Question: This might be weird for a TV site, but settle a sports bet for me, please. Who played in the Super Bowl that was on before the first Homicide episode? I say Dallas and Buffalo. My friend says Washington and Buffalo. Who's $100 richer? Thank you. — John F., Tempe, Ariz.

Televisionary: Well, since Dallas played Buffalo in the Super Bowl twice and Washington only did it once in the early '90s, around the time NBC launched Homicide: Life on the Street, the odds are with you having an extra Franklin in your wallet, John. And since you're right, you should. Homicide debuted after the first of those Super Bowl match-ups, in January 1993.

And the critical darling started defying conventional TV wisdom right off the bat since up until then shows with a Super Bowl lead-in tended to be utter successes (The A-Team, The Wonder Years) or complete duds (Grand Slam, Davis Rules) right out of the gate. Homicide was neither.

Funny thing, too. Even executive producer Barry Levinson went on record as saying that the first episode's fortunes rested on how good a game it was — a slaughter meaning people would tune out early. ("This is the first time I'll be rooting for both sides," he said.) To the dismay of Levinson, network execs and Bills fans nationwide, Dallas eviscerated Buffalo, 52 to 17. Yet Homicide managed a number-seven ranking for the week just the same. An instant hit, then? Hardly. It would never see that kind of ratings strength again.

By April, the series ranked 86th out of 133 series, earning it a spot in TV Guide's "Save Our Shows!" feature. By the fall of 1994, it settled into a 10 pm time slot on Friday nights, but its future was by no means secure: With ABC's NYPD Blue claiming the cop-drama crown, NBC ordered only nine Homicide episodes the first season and only four the season after. Still, network Entertainment President Warren Littlefield understood it took an offbeat show like Homicide, which featured gritty, realistic police work rather than chases and gun battles, time to catch on. "It's attention television," he told TV Guide in 1995. For viewers, the degree of difficulty is high."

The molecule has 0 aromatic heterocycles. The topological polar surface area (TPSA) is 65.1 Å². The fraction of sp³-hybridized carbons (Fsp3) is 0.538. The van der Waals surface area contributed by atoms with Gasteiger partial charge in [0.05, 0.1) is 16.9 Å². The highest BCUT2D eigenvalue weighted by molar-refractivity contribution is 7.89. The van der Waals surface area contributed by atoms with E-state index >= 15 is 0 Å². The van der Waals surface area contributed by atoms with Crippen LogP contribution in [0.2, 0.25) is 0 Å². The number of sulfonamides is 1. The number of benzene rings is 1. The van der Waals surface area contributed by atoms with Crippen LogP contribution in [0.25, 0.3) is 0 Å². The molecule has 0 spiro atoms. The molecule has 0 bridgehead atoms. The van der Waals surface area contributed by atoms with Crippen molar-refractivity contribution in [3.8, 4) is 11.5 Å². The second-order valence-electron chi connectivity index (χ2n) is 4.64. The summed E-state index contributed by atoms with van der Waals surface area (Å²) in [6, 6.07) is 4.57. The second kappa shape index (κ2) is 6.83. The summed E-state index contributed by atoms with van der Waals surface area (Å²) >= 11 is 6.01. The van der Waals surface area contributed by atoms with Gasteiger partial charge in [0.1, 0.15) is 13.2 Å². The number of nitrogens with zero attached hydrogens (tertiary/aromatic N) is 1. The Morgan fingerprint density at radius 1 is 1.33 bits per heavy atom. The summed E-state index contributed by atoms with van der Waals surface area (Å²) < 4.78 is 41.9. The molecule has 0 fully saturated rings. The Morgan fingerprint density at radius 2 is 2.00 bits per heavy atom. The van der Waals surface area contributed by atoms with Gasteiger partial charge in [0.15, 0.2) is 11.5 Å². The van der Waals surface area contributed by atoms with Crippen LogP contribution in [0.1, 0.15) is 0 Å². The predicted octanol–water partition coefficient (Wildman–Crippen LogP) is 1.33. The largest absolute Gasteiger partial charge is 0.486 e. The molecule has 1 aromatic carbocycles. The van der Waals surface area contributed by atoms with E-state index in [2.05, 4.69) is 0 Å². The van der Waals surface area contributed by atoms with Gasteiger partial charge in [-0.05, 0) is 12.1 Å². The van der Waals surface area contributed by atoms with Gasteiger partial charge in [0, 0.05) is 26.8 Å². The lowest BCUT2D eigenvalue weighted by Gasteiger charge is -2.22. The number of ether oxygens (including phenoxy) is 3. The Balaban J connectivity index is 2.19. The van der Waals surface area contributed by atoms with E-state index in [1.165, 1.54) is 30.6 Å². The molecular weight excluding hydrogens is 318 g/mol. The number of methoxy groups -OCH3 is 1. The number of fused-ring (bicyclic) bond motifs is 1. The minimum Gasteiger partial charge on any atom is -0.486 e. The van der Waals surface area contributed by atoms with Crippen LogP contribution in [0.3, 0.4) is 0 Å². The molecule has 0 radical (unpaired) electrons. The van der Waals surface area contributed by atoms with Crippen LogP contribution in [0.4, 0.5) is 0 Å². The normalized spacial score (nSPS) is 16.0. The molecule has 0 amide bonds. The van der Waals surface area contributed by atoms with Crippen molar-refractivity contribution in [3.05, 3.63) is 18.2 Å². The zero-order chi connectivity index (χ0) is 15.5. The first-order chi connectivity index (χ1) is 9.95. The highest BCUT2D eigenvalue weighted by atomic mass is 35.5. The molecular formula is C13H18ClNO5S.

And how. With its devotion to character and detail over action and its stylish, heavy use of moving handheld-camera shots and jumpy editing, the series was new to the average TV viewer. To co-star Andre Braugher, that was part of its problem. "We have no one to blame but ourselves," he said. "It's really wonderful to make innovations in style, but we didn't take the time to bring our audience along with us. People were asking questions about the filming style instead of the story."

Perhaps, but by March 1996, the show was second to ABC's 20/20 in its time slot and the audience had adjusted to the challenging presentation. "[P]eople have become comfortable with the camera work and jump cuts," said Executive Producer Tom Fontana. "And they're more comfortable with these characters." There was more action, too. Well... by Homicide standards, anyway. "The joke used to be that our action was: A car pulls up to the curb and a guy gets out," Fontana said. "This season we did an episode with helicopters!"

More important, critics loved it — and deservedly so (as I've said in this space before, the episode "Three Men and Adena," for which Fontana won a writing Emmy, remains one of the best hours ever broadcast on TV). Mystery writer J.A. Jance put it perfectly, describing the impact of a typical episode: "Victims who started out as a mere collection of letters have become full-blown people, leaving behind a trail of grieving friends and family," she wrote. "When the hour is over, I've spent those 60 minutes walking in someone else's shoes. That's what storytelling is all about."

Indeed it is, but of all the observations, the one from co-star Richard Belzer, was probably the most accurate. "It's a miracle that it's still on," he said halfway through the show's run.

Indeed it was. Homicide was too smart for TV. So when TV Guide's editors called it "the best police series ever produced by American television," it was only cause for partial celebration. The kudos appeared when the show was featured as "The Best Show You're Not Watching" in 1996.

In August 1999, Homicide broadcast its last victim's tale and became a victim itself. But by that time it had defied the odds to stay on longer than many a ratings-hobbled show, and it was quality that took it that far. Just ask the toughest cop-show critics out there — actual detectives. "Whoever makes that show, they have the squad room down cold. It's closer to what we do than any other cop show on television," said New York City Det. Louis Scarcella in 1998. "It fits our life to a tee," added Det. Steve Chmil.

In fact, it was the two detectives' second-favorite cop show of all time, next to Naked City, a darned respectable showing considering how many have gone out over the airwaves. When told of the ranking, Belzer responded with the deadpan attitude that was the trademark of his character and his show. "Hmm... second all-time to Naked City?" he asked. "OK, I'll take that."